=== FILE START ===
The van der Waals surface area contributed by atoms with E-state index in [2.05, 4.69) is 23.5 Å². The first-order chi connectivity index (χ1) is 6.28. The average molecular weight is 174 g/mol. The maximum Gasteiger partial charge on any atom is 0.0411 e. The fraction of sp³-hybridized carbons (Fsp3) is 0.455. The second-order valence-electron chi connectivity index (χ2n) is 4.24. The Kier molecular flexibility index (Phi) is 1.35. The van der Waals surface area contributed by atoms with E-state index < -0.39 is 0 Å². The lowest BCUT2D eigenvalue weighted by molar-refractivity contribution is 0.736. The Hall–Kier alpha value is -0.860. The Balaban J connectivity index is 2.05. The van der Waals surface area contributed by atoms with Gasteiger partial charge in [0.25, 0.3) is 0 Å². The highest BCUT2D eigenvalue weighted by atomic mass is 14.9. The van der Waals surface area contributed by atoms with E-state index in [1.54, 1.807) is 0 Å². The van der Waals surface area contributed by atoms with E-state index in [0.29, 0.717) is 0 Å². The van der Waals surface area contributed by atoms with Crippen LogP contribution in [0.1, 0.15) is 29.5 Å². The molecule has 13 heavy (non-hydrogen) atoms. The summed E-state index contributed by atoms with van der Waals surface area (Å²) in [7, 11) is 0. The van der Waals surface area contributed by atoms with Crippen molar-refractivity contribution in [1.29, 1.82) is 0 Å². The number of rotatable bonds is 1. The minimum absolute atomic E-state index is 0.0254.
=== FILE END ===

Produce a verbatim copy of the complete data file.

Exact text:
The van der Waals surface area contributed by atoms with E-state index in [2.05, 4.69) is 23.5 Å². The first-order chi connectivity index (χ1) is 6.28. The average molecular weight is 174 g/mol. The maximum Gasteiger partial charge on any atom is 0.0411 e. The fraction of sp³-hybridized carbons (Fsp3) is 0.455. The second-order valence-electron chi connectivity index (χ2n) is 4.24. The Kier molecular flexibility index (Phi) is 1.35. The van der Waals surface area contributed by atoms with E-state index < -0.39 is 0 Å². The lowest BCUT2D eigenvalue weighted by molar-refractivity contribution is 0.736. The Hall–Kier alpha value is -0.860. The Balaban J connectivity index is 2.05. The van der Waals surface area contributed by atoms with Gasteiger partial charge in [0.25, 0.3) is 0 Å². The highest BCUT2D eigenvalue weighted by atomic mass is 14.9. The van der Waals surface area contributed by atoms with E-state index in [1.54, 1.807) is 0 Å². The van der Waals surface area contributed by atoms with E-state index in [0.29, 0.717) is 0 Å². The van der Waals surface area contributed by atoms with Crippen LogP contribution in [0.1, 0.15) is 29.5 Å². The molecule has 13 heavy (non-hydrogen) atoms. The summed E-state index contributed by atoms with van der Waals surface area (Å²) in [7, 11) is 0. The van der Waals surface area contributed by atoms with Crippen molar-refractivity contribution in [1.29, 1.82) is 0 Å². The number of rotatable bonds is 1. The minimum absolute atomic E-state index is 0.0254.